Statistical Analysis of City Bus Driving Cycle Features for the Purpose of Multidimensional Driving Cycle Synthesis 2020-01-1288
Driving cycles are typically defined as time profiles of vehicle velocity, and as such they reflect basic driving characteristics. They have a wide application from the perspective of both conventional and electric road vehicles, ranging from prediction of fuel/energy consumption (e.g. for certification purposes), estimation of greenhouse gas and pollutant emissions to selection of optimal vehicle powertrain configuration and design of its control strategy. In the case of electric vehicles, the driving cycles are also applied to determine effective vehicle range, battery life period, and charging management strategy. Nowadays, in most applications artificial certification driving cycles are used. As they do not represent realistic driving conditions, their application results in generally unreliable estimates and analyses. Therefore, recent research efforts have been directed towards development of statistically representative synthetic driving cycles derived from recorded GPS driving data. The state-of-the-art synthesis approach is based on Markov chains, typically including vehicle velocity and acceleration as Markov chain states. However, apart from the vehicle velocity and acceleration, a road slope and vehicle mass are also shown to significantly impact characteristics of driving cycle, and thus should be included into synthesis. The vehicle mass is particularly important for delivery and urban transport vehicles (e.g. trucks and city buses), where mass can vary significantly depending on delivered cargo in the case of trucks or number of passengers in the case of buses.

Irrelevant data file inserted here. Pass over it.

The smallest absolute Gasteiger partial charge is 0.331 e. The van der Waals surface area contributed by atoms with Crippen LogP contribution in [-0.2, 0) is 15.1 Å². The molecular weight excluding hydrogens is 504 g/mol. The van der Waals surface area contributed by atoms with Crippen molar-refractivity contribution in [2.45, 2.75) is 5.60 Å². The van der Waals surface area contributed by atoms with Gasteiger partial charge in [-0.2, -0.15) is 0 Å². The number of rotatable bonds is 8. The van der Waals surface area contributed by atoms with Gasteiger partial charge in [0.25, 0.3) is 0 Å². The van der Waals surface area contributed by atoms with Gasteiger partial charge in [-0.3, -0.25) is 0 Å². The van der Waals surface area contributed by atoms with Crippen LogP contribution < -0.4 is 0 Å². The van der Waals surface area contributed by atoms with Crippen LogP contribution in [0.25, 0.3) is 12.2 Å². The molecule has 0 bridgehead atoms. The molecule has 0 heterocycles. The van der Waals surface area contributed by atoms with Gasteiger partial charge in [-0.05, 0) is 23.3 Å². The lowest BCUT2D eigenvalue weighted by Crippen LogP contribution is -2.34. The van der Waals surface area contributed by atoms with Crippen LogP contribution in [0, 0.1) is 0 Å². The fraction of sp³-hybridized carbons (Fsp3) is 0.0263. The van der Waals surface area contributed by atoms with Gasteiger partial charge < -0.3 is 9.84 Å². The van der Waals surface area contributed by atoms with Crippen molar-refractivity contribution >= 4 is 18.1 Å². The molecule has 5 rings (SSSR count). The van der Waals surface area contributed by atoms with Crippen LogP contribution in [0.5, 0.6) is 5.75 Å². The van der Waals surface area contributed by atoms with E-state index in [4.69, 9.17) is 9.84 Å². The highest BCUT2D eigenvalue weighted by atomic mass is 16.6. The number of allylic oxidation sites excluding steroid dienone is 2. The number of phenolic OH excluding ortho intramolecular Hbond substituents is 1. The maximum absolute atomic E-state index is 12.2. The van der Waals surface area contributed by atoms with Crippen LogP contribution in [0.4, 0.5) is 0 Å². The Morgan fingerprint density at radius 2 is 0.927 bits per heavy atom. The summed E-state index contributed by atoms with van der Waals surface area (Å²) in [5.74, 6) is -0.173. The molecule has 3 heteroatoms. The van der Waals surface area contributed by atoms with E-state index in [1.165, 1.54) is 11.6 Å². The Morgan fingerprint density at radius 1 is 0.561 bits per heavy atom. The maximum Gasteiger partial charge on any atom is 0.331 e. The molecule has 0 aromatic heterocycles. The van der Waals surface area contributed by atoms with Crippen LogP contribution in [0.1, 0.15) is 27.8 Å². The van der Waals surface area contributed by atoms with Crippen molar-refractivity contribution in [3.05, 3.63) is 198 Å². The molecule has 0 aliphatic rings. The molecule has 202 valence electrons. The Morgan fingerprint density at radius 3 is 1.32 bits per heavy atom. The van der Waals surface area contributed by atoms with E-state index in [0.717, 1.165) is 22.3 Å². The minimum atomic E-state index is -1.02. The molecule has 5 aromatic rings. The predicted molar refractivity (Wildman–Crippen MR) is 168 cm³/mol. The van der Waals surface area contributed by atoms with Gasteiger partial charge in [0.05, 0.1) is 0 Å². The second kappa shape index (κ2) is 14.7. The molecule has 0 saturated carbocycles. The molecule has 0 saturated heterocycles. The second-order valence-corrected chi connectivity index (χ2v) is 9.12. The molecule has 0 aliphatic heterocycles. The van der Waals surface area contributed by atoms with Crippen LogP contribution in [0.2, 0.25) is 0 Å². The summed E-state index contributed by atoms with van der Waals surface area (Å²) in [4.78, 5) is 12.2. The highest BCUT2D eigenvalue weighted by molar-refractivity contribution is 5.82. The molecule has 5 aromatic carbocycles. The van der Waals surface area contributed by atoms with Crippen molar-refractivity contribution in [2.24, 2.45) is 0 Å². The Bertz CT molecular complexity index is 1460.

This paper deals with preprocessing and statistical analysis of recorded GPS driving data for the purpose of multidimensional driving cycle synthesis. The data have been collected for a city bus fleet operating in the city of Dubrovnik over a wide period of time. The vehicle acceleration, road slope, and vehicle mass, which are important from the standpoint of driving cycles synthesis along with vehicle velocity (i.e. input variables), were obtained by preprocessing recorded raw data. The road slope profiles were obtained by using regression technique based on Gaussian processes, while the vehicle mass profiles are estimated from standard CAN and GPS data and verified against the data obtained by counting passengers on selected bus routes. An important step in driving cycle synthesis is calculation of a joint conditional probability distribution over considered input variables. In order to reveal appropriate and computationally efficient way of calculating this distribution, comprehensive statistical analysis of individual input variables and their mutual correlations are conducted. Additionally, in order to account for seasonal and daily variation in driving characteristics, the recorded driving data is clustered by using k-means algorithm into appropriate number of distinctive groups. Each group is meant to be represented by a separate synthetic driving cycle. Finally, a procedure of synthesis of multidimensional driving cycle will be demonstrated and analyzed.
Jakov Topić, Branimir Skugor, Josko Deur